8 Ways to Say ‘I Love You’ to Someone with Advanced Alzheimer’s

Kristy Dewberry shares some simple tips that work for her when caring for her mother with Alzheimer's.

Posted in , Feb 19, 2020

Two people go through a photo album

Mom’s mental state varies from day to day. The days when she recognizes me are a huge blessing. But on the days that she doesn’t know who I am, I don’t get the emotional connection I crave.

That is when I remind myself that my visits to her nursing home facility are for her, not just for me. I am there to show love and bring comfort and joy to her day—whether she recognizes me or not.

There are many ways to show affection to your loved one with advanced Alzheimer’s, even when they might not recognize you. Here are a few suggestions:

1. Sing or play songs that you know your loved one enjoys.

Music seems to linger longer than recognition of faces. She may not remember you that day, but it is very possible that she still remembers the lyrics to her favorite songs. Mom will often sing along, clap or nod her head to the beat when I play her some music.

2. Play nature-inspired sounds.

Mom and Dad frequently spent winters on the beach in Florida. Playing or streaming white noise, such as the soothing sounds of ocean waves crashing on the beach, was very relaxing for her. Your loved one might prefer the sound of rain, a crackling fire or birds chirping.

3. Bring your loved one a special treat.

Mom loves an occasional scoop of butter brickle ice cream, salty French fries or an icy cherry cola. Just remember to be patient as you feed her. Do it slowly, with small spoonfuls or short sips from a straw, so that she can savor both the flavor and the attention she is receiving.

4. Bring aromatherapy or a favorite scent.

Lavender and vanilla both have relaxing aromas. First, let her sniff the bottle and then gently massage a small amount into her hands or on the back of her neck and shoulders. Mom loves scalp massages as well. You can also bring a favorite or familiar fragrance to help evoke memories or emotions of happier times.

5. Go through family photos.

It’s possible some days to help her to retrieve memories, by going through photo albums or by watching family videos. Don’t try to force it, but if you your loved one is open to the suggestion of looking at photos or watching you go through your albums, it could be an opportunity to share memories with them. She will probably enjoy the attention even if memories aren’t sparked.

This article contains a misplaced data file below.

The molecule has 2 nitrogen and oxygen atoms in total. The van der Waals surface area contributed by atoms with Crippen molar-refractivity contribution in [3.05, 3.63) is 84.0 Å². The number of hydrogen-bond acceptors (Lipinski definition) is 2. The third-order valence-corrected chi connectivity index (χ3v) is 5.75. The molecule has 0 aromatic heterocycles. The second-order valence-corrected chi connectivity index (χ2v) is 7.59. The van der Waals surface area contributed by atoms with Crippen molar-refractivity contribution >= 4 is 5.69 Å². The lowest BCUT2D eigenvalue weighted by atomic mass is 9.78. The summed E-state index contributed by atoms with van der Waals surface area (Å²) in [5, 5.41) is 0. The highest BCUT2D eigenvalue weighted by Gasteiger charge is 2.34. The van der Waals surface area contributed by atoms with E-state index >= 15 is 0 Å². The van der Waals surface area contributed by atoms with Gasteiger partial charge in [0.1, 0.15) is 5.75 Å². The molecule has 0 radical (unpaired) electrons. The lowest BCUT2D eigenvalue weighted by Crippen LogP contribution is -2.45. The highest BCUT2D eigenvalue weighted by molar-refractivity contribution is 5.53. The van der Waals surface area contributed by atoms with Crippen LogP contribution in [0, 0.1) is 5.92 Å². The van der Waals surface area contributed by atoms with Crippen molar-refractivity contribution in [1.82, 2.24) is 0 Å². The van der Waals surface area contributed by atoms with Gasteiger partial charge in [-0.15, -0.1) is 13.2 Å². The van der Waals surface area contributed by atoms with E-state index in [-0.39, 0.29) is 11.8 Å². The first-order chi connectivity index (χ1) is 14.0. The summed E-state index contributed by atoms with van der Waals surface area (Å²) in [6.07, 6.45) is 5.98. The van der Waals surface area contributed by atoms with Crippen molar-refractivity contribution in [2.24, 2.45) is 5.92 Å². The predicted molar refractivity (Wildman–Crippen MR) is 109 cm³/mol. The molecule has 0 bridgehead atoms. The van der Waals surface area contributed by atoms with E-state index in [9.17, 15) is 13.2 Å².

6. If the facility allows it, bring a pet.

Bringing your pet for a brief visit can be especially uplifting, especially if your loved one knew the pet prior to her memory loss. Mom wasn’t a big pet-lover, but she always enjoyed my schnauzer when she came to visit me and still seems to perk up when I bring Truffles for a visit.

7. Bring children for a visit.

The babies and small toddlers in your family bring joy to your loved one; although more than one at a time can cause anxiety. The younger the child the better because your loved one will be more interested in watching the baby rather than interacting with it.

8. Hold your loved one’s hand while watching an old flick.

I’ve collected DVDs from garage sales and found older movies on streaming services. Watching them brings joy to both of us. Even if Mom doesn’t know me that day, she will occasionally glance over at me and smile before returning to the show, content to have a friendly face next to her.     

Above all, remember that every visit with your loved one is a privilege, and just by showing up, you are showing them how much you care.

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